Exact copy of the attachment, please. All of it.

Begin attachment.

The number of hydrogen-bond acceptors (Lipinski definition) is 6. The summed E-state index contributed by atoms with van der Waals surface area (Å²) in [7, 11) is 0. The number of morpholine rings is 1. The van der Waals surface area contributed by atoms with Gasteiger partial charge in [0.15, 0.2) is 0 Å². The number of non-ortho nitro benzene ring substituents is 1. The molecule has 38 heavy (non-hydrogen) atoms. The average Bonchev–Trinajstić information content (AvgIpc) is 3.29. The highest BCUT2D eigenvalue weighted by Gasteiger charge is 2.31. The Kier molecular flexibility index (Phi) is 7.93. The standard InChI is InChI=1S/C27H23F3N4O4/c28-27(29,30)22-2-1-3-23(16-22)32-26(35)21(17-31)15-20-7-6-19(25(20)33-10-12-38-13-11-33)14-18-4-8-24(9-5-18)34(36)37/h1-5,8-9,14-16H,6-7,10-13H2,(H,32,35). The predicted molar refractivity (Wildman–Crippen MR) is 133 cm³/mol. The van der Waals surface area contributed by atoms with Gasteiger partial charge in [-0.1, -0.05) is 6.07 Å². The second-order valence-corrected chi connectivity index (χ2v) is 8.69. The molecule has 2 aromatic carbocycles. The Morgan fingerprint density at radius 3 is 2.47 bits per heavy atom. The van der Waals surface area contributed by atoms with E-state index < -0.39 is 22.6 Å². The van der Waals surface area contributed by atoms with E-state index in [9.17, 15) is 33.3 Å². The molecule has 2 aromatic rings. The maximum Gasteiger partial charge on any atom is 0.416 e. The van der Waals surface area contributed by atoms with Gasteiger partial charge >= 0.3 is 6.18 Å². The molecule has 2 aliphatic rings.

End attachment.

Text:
The number of hydrogen-bond acceptors (Lipinski definition) is 6. The summed E-state index contributed by atoms with van der Waals surface area (Å²) in [7, 11) is 0. The number of morpholine rings is 1. The van der Waals surface area contributed by atoms with Gasteiger partial charge in [0.15, 0.2) is 0 Å². The number of non-ortho nitro benzene ring substituents is 1. The molecule has 38 heavy (non-hydrogen) atoms. The average Bonchev–Trinajstić information content (AvgIpc) is 3.29. The highest BCUT2D eigenvalue weighted by Gasteiger charge is 2.31. The Kier molecular flexibility index (Phi) is 7.93. The standard InChI is InChI=1S/C27H23F3N4O4/c28-27(29,30)22-2-1-3-23(16-22)32-26(35)21(17-31)15-20-7-6-19(25(20)33-10-12-38-13-11-33)14-18-4-8-24(9-5-18)34(36)37/h1-5,8-9,14-16H,6-7,10-13H2,(H,32,35). The predicted molar refractivity (Wildman–Crippen MR) is 133 cm³/mol. The van der Waals surface area contributed by atoms with Gasteiger partial charge in [-0.1, -0.05) is 6.07 Å². The second-order valence-corrected chi connectivity index (χ2v) is 8.69. The molecule has 2 aromatic carbocycles. The Morgan fingerprint density at radius 3 is 2.47 bits per heavy atom. The van der Waals surface area contributed by atoms with E-state index < -0.39 is 22.6 Å². The van der Waals surface area contributed by atoms with E-state index in [9.17, 15) is 33.3 Å². The molecule has 2 aromatic rings. The maximum Gasteiger partial charge on any atom is 0.416 e. The van der Waals surface area contributed by atoms with Gasteiger partial charge >= 0.3 is 6.18 Å². The molecule has 2 aliphatic rings.